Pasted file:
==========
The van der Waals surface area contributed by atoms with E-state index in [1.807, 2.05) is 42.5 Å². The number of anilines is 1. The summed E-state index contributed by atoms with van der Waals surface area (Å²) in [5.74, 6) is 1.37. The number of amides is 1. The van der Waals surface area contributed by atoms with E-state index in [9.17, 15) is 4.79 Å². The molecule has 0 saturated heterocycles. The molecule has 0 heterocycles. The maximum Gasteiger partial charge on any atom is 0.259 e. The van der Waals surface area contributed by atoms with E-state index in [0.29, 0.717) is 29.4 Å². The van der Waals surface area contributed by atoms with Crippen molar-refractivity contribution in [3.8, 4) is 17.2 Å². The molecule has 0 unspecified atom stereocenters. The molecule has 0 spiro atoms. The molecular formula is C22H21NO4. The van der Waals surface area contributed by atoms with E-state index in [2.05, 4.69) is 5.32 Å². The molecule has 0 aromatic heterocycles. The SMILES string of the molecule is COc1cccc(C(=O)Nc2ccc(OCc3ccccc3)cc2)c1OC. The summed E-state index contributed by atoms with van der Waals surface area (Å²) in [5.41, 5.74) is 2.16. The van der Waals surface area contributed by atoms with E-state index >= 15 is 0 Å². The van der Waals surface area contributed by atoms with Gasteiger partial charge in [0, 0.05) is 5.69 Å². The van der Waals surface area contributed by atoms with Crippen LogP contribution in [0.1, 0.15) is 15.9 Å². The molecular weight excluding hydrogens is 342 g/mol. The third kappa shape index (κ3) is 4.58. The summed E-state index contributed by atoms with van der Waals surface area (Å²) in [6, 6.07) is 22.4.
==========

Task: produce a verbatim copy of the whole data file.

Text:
The van der Waals surface area contributed by atoms with E-state index in [1.807, 2.05) is 42.5 Å². The number of anilines is 1. The summed E-state index contributed by atoms with van der Waals surface area (Å²) in [5.74, 6) is 1.37. The number of amides is 1. The van der Waals surface area contributed by atoms with E-state index in [9.17, 15) is 4.79 Å². The molecule has 0 saturated heterocycles. The molecule has 0 heterocycles. The maximum Gasteiger partial charge on any atom is 0.259 e. The van der Waals surface area contributed by atoms with E-state index in [0.29, 0.717) is 29.4 Å². The van der Waals surface area contributed by atoms with Crippen molar-refractivity contribution in [3.8, 4) is 17.2 Å². The molecule has 0 unspecified atom stereocenters. The molecule has 0 spiro atoms. The molecular formula is C22H21NO4. The van der Waals surface area contributed by atoms with E-state index in [2.05, 4.69) is 5.32 Å². The molecule has 0 aromatic heterocycles. The SMILES string of the molecule is COc1cccc(C(=O)Nc2ccc(OCc3ccccc3)cc2)c1OC. The summed E-state index contributed by atoms with van der Waals surface area (Å²) in [5.41, 5.74) is 2.16. The van der Waals surface area contributed by atoms with E-state index >= 15 is 0 Å². The van der Waals surface area contributed by atoms with Gasteiger partial charge in [0, 0.05) is 5.69 Å². The van der Waals surface area contributed by atoms with Crippen LogP contribution in [0.1, 0.15) is 15.9 Å². The molecular weight excluding hydrogens is 342 g/mol. The third kappa shape index (κ3) is 4.58. The summed E-state index contributed by atoms with van der Waals surface area (Å²) in [6, 6.07) is 22.4.